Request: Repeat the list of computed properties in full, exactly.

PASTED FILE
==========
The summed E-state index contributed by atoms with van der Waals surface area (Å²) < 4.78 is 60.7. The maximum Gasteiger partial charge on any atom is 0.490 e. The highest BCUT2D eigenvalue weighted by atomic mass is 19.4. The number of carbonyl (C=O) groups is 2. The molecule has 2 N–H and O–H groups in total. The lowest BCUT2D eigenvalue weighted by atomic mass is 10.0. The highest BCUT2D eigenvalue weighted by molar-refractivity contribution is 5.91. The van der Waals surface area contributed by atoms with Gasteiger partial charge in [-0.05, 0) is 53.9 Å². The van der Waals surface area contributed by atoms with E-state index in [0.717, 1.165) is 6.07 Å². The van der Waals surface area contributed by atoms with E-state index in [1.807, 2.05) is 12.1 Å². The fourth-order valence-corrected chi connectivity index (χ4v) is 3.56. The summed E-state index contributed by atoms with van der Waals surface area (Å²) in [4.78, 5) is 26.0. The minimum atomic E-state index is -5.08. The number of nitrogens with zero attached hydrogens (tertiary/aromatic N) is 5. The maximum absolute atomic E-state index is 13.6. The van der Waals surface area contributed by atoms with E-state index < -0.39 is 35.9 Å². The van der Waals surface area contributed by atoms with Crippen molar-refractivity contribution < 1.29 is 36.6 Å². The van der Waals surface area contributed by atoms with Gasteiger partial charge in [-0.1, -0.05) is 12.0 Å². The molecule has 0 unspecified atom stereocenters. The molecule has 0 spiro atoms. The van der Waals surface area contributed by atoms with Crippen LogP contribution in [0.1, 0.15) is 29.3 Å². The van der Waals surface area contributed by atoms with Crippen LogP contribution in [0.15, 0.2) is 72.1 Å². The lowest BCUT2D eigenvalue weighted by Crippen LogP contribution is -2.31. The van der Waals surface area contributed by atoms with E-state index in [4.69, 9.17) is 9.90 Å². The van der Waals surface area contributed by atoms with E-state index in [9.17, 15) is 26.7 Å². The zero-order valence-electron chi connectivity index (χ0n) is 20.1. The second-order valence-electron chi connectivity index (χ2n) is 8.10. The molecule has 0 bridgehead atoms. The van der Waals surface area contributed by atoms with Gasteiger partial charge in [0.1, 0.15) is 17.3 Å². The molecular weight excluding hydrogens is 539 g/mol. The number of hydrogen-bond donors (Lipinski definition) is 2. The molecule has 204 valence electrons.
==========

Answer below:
The summed E-state index contributed by atoms with van der Waals surface area (Å²) < 4.78 is 60.7. The maximum Gasteiger partial charge on any atom is 0.490 e. The highest BCUT2D eigenvalue weighted by atomic mass is 19.4. The number of carbonyl (C=O) groups is 2. The molecule has 2 N–H and O–H groups in total. The lowest BCUT2D eigenvalue weighted by atomic mass is 10.0. The highest BCUT2D eigenvalue weighted by molar-refractivity contribution is 5.91. The van der Waals surface area contributed by atoms with Gasteiger partial charge in [-0.05, 0) is 53.9 Å². The van der Waals surface area contributed by atoms with E-state index in [0.717, 1.165) is 6.07 Å². The van der Waals surface area contributed by atoms with E-state index in [1.807, 2.05) is 12.1 Å². The fourth-order valence-corrected chi connectivity index (χ4v) is 3.56. The summed E-state index contributed by atoms with van der Waals surface area (Å²) in [4.78, 5) is 26.0. The minimum atomic E-state index is -5.08. The number of nitrogens with zero attached hydrogens (tertiary/aromatic N) is 5. The maximum absolute atomic E-state index is 13.6. The van der Waals surface area contributed by atoms with E-state index < -0.39 is 35.9 Å². The van der Waals surface area contributed by atoms with Crippen molar-refractivity contribution < 1.29 is 36.6 Å². The van der Waals surface area contributed by atoms with Gasteiger partial charge in [-0.1, -0.05) is 12.0 Å². The molecule has 0 unspecified atom stereocenters. The molecule has 0 spiro atoms. The van der Waals surface area contributed by atoms with Crippen LogP contribution in [0.1, 0.15) is 29.3 Å². The van der Waals surface area contributed by atoms with Crippen LogP contribution in [0.15, 0.2) is 72.1 Å². The lowest BCUT2D eigenvalue weighted by Crippen LogP contribution is -2.31. The van der Waals surface area contributed by atoms with E-state index in [4.69, 9.17) is 9.90 Å². The van der Waals surface area contributed by atoms with E-state index in [9.17, 15) is 26.7 Å². The zero-order valence-electron chi connectivity index (χ0n) is 20.1. The second-order valence-electron chi connectivity index (χ2n) is 8.10. The molecule has 0 bridgehead atoms. The van der Waals surface area contributed by atoms with Gasteiger partial charge in [0.1, 0.15) is 17.3 Å². The molecular weight excluding hydrogens is 539 g/mol. The number of hydrogen-bond donors (Lipinski definition) is 2. The molecule has 204 valence electrons.